Who are these women that are being mentioned? They're gentile women, okay? And so, from the very beginning of his Gospel, he's connecting us with a principle. Someone has one of our Scriptures that we're going to read in just a moment, from Genesis chapter 12, verses 1 and - Genesis 12, 1 and 3 - 1 through 3 - who has that Scripture? Okay, so right up here in front - we're going to be going there in just a minute, but we're trying to get the picture here of what's happening as we're reading through the Gospel. Matthew, the jew, is writing about Jesus and, as you read what happens here in the very beginning, we're talking about someone, God himself, who is reaching out to all nations. Who is it in chapter 2 of Matthew that has a special call to come and see the Messiah? Who was discerning the prophecies of balaam, about the star rising up, and came looking for the King of the jews? Who was it? Three wise men - or we don't - it's not mentioned the number - we traditionally think of three - but the point is, who were they ethnicity-wise? They were gentiles. And so, from the beginning of Matthew's Gospel, we catch this picture and it reconnects us with Genesis 12, verses 1 to 3, please.

"Now the Lord had said unto abram: 'get thee out of thy country, and from thy kindred, and from they Father's house, unto a land that I will shew thee: and I will make of thee a great nation, and I will bless thee, and make thy name great; and thou shalt be a blessing: and I will bless them that bless thee, and curse him that curseth thee: and in thee shall all families of the earth be blessed.'" Thank you. Do you catch this picture? The call of Abraham - The Father of the Jewish nation - the picture is not just of a blessing of the jews - that's intrinsic there, isn't it? His family is going to be blessed, but who else was going to be blessed in Abraham? All nations. All families of the earth would be blessed. So when we study the Bible, we often speak of God being a missionary God. God is not a God who is narrowly focusing his blessings on just a select group of people.

The Jewish nation was called to extend this missionary call of a missionary God of reaching all nations. And so Matthew, as he begins his Gospel, we catch this picture of a God who is reaching out to all nations. And so now, back in Matthew 15, instead of seeing a Jewish leadership who is focused on bringing a Gospel message to all nations, what are they doing in the very presence of Jesus? They're finding fault with Jesus. They're so focused on themselves that they can't see the Messiah in their midst. They have so much spiritual pride that God cannot communicate with them effectively because, in essence, that pride is plugging their ears.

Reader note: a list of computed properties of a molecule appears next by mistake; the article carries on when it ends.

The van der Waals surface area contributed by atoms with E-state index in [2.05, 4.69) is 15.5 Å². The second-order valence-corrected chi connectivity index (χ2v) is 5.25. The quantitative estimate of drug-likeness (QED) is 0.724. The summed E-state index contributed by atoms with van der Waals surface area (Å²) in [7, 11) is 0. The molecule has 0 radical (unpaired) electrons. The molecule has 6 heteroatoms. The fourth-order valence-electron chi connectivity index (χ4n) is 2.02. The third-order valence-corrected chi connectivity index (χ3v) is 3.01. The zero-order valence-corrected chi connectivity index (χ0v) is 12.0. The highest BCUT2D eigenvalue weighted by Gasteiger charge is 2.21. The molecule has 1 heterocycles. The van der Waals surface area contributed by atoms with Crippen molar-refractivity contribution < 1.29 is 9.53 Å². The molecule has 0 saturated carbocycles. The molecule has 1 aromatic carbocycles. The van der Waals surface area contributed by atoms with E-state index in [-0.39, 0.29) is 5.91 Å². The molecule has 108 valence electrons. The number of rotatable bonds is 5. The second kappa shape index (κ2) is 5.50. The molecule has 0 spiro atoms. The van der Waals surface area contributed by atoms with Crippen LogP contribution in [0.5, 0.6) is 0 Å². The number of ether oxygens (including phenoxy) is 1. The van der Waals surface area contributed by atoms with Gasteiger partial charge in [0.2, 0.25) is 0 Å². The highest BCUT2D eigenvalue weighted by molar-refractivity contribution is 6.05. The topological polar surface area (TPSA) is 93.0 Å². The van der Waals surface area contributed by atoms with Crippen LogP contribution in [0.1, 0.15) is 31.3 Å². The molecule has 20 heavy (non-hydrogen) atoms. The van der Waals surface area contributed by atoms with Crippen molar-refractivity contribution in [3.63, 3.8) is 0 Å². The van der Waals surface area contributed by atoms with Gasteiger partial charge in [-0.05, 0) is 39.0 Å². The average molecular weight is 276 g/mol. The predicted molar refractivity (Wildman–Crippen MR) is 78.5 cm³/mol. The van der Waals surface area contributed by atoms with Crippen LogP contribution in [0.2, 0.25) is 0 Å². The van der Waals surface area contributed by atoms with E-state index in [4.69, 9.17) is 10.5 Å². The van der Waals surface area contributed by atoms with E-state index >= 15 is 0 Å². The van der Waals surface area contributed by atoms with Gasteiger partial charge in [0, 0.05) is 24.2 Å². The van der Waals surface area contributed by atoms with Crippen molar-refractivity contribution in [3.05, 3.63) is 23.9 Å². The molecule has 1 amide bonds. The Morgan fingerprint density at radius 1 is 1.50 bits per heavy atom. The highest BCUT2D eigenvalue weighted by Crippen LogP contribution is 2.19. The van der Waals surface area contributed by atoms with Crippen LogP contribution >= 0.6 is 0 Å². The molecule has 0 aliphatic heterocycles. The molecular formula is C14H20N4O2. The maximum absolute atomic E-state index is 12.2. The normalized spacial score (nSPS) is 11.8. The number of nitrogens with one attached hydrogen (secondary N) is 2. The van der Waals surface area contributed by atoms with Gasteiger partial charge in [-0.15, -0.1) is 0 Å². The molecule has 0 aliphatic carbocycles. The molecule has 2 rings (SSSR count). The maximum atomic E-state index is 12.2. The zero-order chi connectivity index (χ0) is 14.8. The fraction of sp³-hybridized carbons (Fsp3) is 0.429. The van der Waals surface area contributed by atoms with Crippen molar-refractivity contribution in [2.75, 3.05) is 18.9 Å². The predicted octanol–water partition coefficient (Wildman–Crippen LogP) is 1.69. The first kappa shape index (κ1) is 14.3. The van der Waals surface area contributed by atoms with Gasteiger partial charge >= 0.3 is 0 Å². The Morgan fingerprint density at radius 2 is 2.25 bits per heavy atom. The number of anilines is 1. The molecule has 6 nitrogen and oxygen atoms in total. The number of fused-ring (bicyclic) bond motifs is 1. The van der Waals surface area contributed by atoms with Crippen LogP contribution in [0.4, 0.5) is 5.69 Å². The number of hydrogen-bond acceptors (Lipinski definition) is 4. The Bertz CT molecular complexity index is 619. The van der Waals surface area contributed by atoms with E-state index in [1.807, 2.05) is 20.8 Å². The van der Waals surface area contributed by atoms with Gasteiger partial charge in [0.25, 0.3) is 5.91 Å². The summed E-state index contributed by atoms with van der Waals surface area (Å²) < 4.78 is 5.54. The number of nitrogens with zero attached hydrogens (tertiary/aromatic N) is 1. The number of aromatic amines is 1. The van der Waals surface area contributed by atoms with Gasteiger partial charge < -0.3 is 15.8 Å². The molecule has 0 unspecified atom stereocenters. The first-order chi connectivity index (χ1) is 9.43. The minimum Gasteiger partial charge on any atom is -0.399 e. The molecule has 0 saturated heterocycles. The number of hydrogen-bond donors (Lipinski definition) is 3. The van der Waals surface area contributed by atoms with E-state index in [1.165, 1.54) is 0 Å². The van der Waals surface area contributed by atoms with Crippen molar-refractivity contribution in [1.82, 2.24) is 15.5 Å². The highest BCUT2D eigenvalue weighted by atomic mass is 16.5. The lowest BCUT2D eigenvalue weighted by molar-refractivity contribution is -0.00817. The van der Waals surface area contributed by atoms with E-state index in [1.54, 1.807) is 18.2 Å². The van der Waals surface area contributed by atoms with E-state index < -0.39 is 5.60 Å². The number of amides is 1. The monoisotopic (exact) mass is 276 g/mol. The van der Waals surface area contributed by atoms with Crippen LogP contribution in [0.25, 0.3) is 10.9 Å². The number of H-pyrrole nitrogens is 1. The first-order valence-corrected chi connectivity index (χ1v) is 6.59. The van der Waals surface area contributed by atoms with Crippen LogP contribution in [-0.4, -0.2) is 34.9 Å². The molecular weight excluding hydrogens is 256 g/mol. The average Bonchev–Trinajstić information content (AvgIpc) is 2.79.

You following along with me? Well, if that's the problem, in the heart of these two chapters, Matthew 14 and 15, there is a solution. And the solution - we grasp the solution by looking at three bold requests - three bold requests that find themselves right in our faces, if you will, as we read through Matthew 14 and 15. So in Sunday's lesson we're encouraged to look at the background in Matthew 14, to an amazing story. And we're going to find here an amazing request. Let's paint the setting here.

It's a familiar story - chapter , beginning with verse 1 of Matthew. John the baptist has been killed at this point and we receive the background of how John met his untimely end. It says in verse 3 of Matthew 14, "for herod had laid hold of John and bound him, and put him in prison for the sake of herodias, his brother Philip's wife. Because John had said to him, 'it is not lawful for you to have her.' And although he wanted to put him to death, he feared the multitude, because they counted him" - referring to John the baptist - "as a prophet." So here's the background for the story: herod has actually taken his brother's wife. Herodias is now living in an adulterous relationship with herod.

And it says here, as Matthew recounts the story, that herod, on a certain level - verse 5 - wanted to put him to death, but he did what? It says he feared the multitude. Now Mark's Gospel, in Mark chapter 6, gives us a little bit more detail, and if you want to turn there with me to Mark 6, beginning with verse 14, we get Mark's picture of what was going on. We get a little bit more detail as to why herod was reluctant to take the life of John. It says, in verse 19, "herodias held it against him" - speaking of John the baptist condemning her illicit relationship - she held it against John - "and wanted to kill him, but she could not;" - verse 20 of Mark 6 - "for herod feared John, knowing that he was a just and holy man, and he protected him. And when he heard him" - that's herod when he heard John the baptist - it says, "he did many things, and heard him gladly.

" So as we're reading through this story in Matthew chapter 14, we would say that at the outset of the story there is no way that John the baptist is going to die on herod's watch because herod is protecting John. He values John's preaching. There's a certain sense, 'yes, I'd like to be rid of him. My 'wife' is very upset. I don't like what he's saying.

' But on a certain level the Holy Spirit was speaking to his heart. That's the sense that I get as I read through these Gospel accounts. And so we come to our first bold request in these chapters. It's a bold request that we're going to read about and I think you know the story. For in Matthew chapter 14, verse it says herod's birthday comes.